Tag: Kevin Love

Minnesota Timberwolves v. Philadelphia 76ers

Ricky Rubio thinks Andrew Wiggins “is going to be an MVP one day”


How good is Andrew Wiggins? So good that a few days ago, the Timberwolves’ official PR account posted a tweet drawing attention to the anniversary of their trade for him, despite that trade involving Minnesota giving up a consensus top-1o player in Kevin Love.

Wiggins was outstanding in his rookie season for the Timberwolves, winning Rookie of the Year and establishing himself as a cornerstone of a young core in Minnesota that looks to be competitive for a long time. And his teammate Ricky Rubio thinks that’s just the beginning, according to an interview with Rappler.com:

“I think Wiggins is going to be an MVP one day,” said Rubio, who missed a large chunk of last season due to a severely sprained ankle injury.

“He’s a great player, [has] fit in this league very well since day one, and I think as a team we’re really young but we’re adding some veterans that’s going to help us to grow up and follow where we’re going to go – going to make the playoffs.”

As crazy as that sounds now, Rubio might not be wrong. But it’s still a ways off, and the field is crowded. It’s going to be several more years before LeBron James and Kevin Durant stop playing at an MVP level, and Stephen Curry and Anthony Davis are just entering their primes. But Wiggins is only 20 years old and already showing star potential. If he and Karl-Anthony Towns keep developing and the Wolves become a playoff contender in a few years, it’s not hard to see him pushing himself into that conversation.

J.R. Smith announces he’s re-signing with the Cavaliers

J.R. Smith

J.R. Smith’s return to the Cavaliers was always a matter of when, not if. He opted out of the final year and $6.5 million of his contract, hoping to secure a long-term deal after a solid season in Cleveland. But he found no market this summer after a terrible performance in the Finals, and re-signing with the Cavs seemed inevitable. Smith broke the news on Thursday evening with a post on his Instagram account.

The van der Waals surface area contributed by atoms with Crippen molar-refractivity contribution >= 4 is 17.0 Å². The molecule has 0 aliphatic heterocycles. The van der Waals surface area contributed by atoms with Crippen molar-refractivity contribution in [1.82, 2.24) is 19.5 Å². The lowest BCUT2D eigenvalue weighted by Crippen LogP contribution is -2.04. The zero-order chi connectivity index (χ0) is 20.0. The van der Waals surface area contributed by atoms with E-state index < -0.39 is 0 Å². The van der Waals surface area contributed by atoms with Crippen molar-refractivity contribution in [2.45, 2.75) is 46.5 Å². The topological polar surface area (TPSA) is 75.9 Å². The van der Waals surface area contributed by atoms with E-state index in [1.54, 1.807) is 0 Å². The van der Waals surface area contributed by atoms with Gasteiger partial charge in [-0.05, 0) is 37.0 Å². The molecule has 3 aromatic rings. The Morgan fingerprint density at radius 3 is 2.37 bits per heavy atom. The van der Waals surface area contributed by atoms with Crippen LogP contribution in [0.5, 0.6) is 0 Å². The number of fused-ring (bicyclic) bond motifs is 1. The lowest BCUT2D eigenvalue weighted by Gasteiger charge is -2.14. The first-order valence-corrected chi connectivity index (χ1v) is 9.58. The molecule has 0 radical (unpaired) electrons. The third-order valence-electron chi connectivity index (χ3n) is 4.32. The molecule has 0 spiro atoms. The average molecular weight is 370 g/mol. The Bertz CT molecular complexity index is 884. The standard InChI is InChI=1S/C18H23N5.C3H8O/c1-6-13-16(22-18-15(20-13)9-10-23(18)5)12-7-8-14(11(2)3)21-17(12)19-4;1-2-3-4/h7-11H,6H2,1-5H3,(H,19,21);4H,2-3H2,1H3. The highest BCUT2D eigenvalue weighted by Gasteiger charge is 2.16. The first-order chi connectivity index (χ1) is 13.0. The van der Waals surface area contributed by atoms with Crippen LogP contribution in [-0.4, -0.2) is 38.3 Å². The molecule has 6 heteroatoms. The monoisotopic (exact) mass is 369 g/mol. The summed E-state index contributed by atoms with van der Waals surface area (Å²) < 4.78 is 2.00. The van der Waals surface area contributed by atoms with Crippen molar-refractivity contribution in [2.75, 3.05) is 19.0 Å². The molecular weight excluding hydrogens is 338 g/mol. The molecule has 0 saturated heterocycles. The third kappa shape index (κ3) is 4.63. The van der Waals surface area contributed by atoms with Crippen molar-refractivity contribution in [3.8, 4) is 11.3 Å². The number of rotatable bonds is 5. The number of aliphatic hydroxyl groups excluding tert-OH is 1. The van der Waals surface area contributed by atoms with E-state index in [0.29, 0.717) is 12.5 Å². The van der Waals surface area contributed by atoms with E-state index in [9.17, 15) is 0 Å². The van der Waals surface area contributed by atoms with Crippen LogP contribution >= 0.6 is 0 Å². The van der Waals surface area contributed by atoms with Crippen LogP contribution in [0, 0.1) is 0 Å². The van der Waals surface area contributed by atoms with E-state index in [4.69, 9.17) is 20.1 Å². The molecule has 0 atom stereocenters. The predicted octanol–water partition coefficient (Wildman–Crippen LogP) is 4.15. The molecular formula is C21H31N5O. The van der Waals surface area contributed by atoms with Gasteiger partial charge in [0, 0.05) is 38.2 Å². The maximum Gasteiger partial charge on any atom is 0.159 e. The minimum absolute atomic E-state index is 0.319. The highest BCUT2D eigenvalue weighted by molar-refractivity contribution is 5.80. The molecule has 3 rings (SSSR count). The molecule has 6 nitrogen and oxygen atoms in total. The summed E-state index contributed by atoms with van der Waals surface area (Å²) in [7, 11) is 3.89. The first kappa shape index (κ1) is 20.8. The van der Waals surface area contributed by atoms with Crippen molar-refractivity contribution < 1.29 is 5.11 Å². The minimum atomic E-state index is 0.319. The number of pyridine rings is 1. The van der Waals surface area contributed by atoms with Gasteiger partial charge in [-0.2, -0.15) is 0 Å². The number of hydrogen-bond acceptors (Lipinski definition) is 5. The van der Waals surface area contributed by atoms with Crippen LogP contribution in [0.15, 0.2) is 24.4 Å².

Here’s what Smith said below the picture:

Happy to say that I am returning to the Cavs! It’s been a long ride this summer but I can say for sure, well worth the wait. When I opted out of my contract, I wanted to understand the landscape of the NBA and where I fit best. The Cavaliers had things they needed to do in order to piece together a championship caliber roster. I ended up deciding that instead of potentially securing a larger deal elsewhere, I wanted to rejoin an incredible organization in pursuit of the ultimate goal, an NBA championship. Thank you to the Cavaliers for making this happen. Can’t wait to get started!

It was always unlikely that another team would throw big money at Smith — what his inconsistent three years in New York and solid half-season with the Cavs proved beyond all doubt is that he’s not a first option on offense. He thrives spotting up for open threes, which is all he’s asked to do in a Cavs offense that includes LeBron James, Kyrie Irving and Kevin Love.